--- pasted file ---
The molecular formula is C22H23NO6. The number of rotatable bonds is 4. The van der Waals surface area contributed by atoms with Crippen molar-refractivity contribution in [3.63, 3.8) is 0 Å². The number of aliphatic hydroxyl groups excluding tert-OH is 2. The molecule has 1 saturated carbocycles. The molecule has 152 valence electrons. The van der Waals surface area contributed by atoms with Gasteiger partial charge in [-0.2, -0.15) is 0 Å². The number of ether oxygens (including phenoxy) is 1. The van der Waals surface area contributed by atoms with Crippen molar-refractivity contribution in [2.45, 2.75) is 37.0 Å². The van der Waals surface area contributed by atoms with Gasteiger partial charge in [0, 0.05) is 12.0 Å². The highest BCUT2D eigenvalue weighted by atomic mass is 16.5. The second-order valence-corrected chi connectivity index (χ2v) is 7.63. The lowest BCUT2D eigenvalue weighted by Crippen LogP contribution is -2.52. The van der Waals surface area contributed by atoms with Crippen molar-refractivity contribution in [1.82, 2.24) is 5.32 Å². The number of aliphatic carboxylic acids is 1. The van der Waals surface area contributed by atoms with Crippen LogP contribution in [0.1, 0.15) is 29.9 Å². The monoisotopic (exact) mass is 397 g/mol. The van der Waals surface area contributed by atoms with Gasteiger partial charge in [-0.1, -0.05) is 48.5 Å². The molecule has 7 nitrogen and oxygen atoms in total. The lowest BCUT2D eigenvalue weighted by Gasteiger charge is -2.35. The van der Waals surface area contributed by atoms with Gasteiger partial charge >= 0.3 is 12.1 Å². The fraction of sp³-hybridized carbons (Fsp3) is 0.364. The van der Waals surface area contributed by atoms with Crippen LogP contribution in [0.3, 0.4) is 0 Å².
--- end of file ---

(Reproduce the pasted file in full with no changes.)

The molecular formula is C22H23NO6. The number of rotatable bonds is 4. The van der Waals surface area contributed by atoms with Crippen molar-refractivity contribution in [3.63, 3.8) is 0 Å². The number of aliphatic hydroxyl groups excluding tert-OH is 2. The molecule has 1 saturated carbocycles. The molecule has 152 valence electrons. The van der Waals surface area contributed by atoms with Gasteiger partial charge in [-0.2, -0.15) is 0 Å². The number of ether oxygens (including phenoxy) is 1. The van der Waals surface area contributed by atoms with Crippen molar-refractivity contribution in [2.45, 2.75) is 37.0 Å². The van der Waals surface area contributed by atoms with Gasteiger partial charge in [0, 0.05) is 12.0 Å². The highest BCUT2D eigenvalue weighted by atomic mass is 16.5. The second-order valence-corrected chi connectivity index (χ2v) is 7.63. The lowest BCUT2D eigenvalue weighted by Crippen LogP contribution is -2.52. The van der Waals surface area contributed by atoms with Crippen molar-refractivity contribution in [1.82, 2.24) is 5.32 Å². The number of aliphatic carboxylic acids is 1. The van der Waals surface area contributed by atoms with Crippen LogP contribution in [0.1, 0.15) is 29.9 Å². The monoisotopic (exact) mass is 397 g/mol. The van der Waals surface area contributed by atoms with Gasteiger partial charge in [-0.1, -0.05) is 48.5 Å². The molecule has 7 nitrogen and oxygen atoms in total. The lowest BCUT2D eigenvalue weighted by Gasteiger charge is -2.35. The van der Waals surface area contributed by atoms with Gasteiger partial charge >= 0.3 is 12.1 Å². The fraction of sp³-hybridized carbons (Fsp3) is 0.364. The van der Waals surface area contributed by atoms with Crippen LogP contribution in [0.3, 0.4) is 0 Å².